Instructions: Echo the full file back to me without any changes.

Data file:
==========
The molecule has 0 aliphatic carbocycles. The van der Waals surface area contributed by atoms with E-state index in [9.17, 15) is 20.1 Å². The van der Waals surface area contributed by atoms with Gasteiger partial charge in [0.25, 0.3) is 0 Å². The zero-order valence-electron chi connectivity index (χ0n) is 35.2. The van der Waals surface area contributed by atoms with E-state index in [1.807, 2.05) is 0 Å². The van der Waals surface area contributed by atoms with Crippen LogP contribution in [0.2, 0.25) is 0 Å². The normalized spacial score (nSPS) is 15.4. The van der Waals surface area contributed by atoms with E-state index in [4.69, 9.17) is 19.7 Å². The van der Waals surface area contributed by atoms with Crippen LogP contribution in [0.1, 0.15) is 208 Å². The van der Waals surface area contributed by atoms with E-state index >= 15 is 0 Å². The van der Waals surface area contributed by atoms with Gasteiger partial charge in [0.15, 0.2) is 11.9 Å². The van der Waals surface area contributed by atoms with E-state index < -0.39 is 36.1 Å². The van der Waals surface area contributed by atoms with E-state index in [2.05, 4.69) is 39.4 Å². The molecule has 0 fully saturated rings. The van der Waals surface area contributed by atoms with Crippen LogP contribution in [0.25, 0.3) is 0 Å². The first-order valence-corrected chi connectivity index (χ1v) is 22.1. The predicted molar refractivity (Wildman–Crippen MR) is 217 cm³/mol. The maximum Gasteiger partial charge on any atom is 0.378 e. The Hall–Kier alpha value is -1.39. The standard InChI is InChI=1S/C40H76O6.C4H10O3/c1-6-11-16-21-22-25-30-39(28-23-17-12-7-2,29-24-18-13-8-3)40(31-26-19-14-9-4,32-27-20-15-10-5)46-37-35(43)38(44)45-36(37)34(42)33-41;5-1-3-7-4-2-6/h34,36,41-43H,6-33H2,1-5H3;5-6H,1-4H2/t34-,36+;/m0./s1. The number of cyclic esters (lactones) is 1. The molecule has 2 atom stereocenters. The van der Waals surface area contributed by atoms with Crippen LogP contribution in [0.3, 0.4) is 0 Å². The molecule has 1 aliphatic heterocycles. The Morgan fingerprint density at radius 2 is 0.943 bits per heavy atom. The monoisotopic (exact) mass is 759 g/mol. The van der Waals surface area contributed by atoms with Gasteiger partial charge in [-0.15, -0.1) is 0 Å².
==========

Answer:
The molecule has 0 aliphatic carbocycles. The van der Waals surface area contributed by atoms with E-state index in [9.17, 15) is 20.1 Å². The van der Waals surface area contributed by atoms with Gasteiger partial charge in [0.25, 0.3) is 0 Å². The zero-order valence-electron chi connectivity index (χ0n) is 35.2. The van der Waals surface area contributed by atoms with E-state index in [1.807, 2.05) is 0 Å². The van der Waals surface area contributed by atoms with Crippen LogP contribution in [0.2, 0.25) is 0 Å². The normalized spacial score (nSPS) is 15.4. The van der Waals surface area contributed by atoms with E-state index in [4.69, 9.17) is 19.7 Å². The van der Waals surface area contributed by atoms with Crippen LogP contribution in [0.1, 0.15) is 208 Å². The van der Waals surface area contributed by atoms with E-state index >= 15 is 0 Å². The van der Waals surface area contributed by atoms with Gasteiger partial charge in [0.15, 0.2) is 11.9 Å². The van der Waals surface area contributed by atoms with E-state index < -0.39 is 36.1 Å². The van der Waals surface area contributed by atoms with E-state index in [2.05, 4.69) is 39.4 Å². The molecule has 0 fully saturated rings. The van der Waals surface area contributed by atoms with Crippen LogP contribution in [0.25, 0.3) is 0 Å². The first-order valence-corrected chi connectivity index (χ1v) is 22.1. The predicted molar refractivity (Wildman–Crippen MR) is 217 cm³/mol. The maximum Gasteiger partial charge on any atom is 0.378 e. The Hall–Kier alpha value is -1.39. The standard InChI is InChI=1S/C40H76O6.C4H10O3/c1-6-11-16-21-22-25-30-39(28-23-17-12-7-2,29-24-18-13-8-3)40(31-26-19-14-9-4,32-27-20-15-10-5)46-37-35(43)38(44)45-36(37)34(42)33-41;5-1-3-7-4-2-6/h34,36,41-43H,6-33H2,1-5H3;5-6H,1-4H2/t34-,36+;/m0./s1. The number of cyclic esters (lactones) is 1. The molecule has 2 atom stereocenters. The van der Waals surface area contributed by atoms with Crippen LogP contribution in [0.3, 0.4) is 0 Å². The molecule has 1 aliphatic heterocycles. The Morgan fingerprint density at radius 2 is 0.943 bits per heavy atom. The monoisotopic (exact) mass is 759 g/mol. The van der Waals surface area contributed by atoms with Gasteiger partial charge in [-0.15, -0.1) is 0 Å².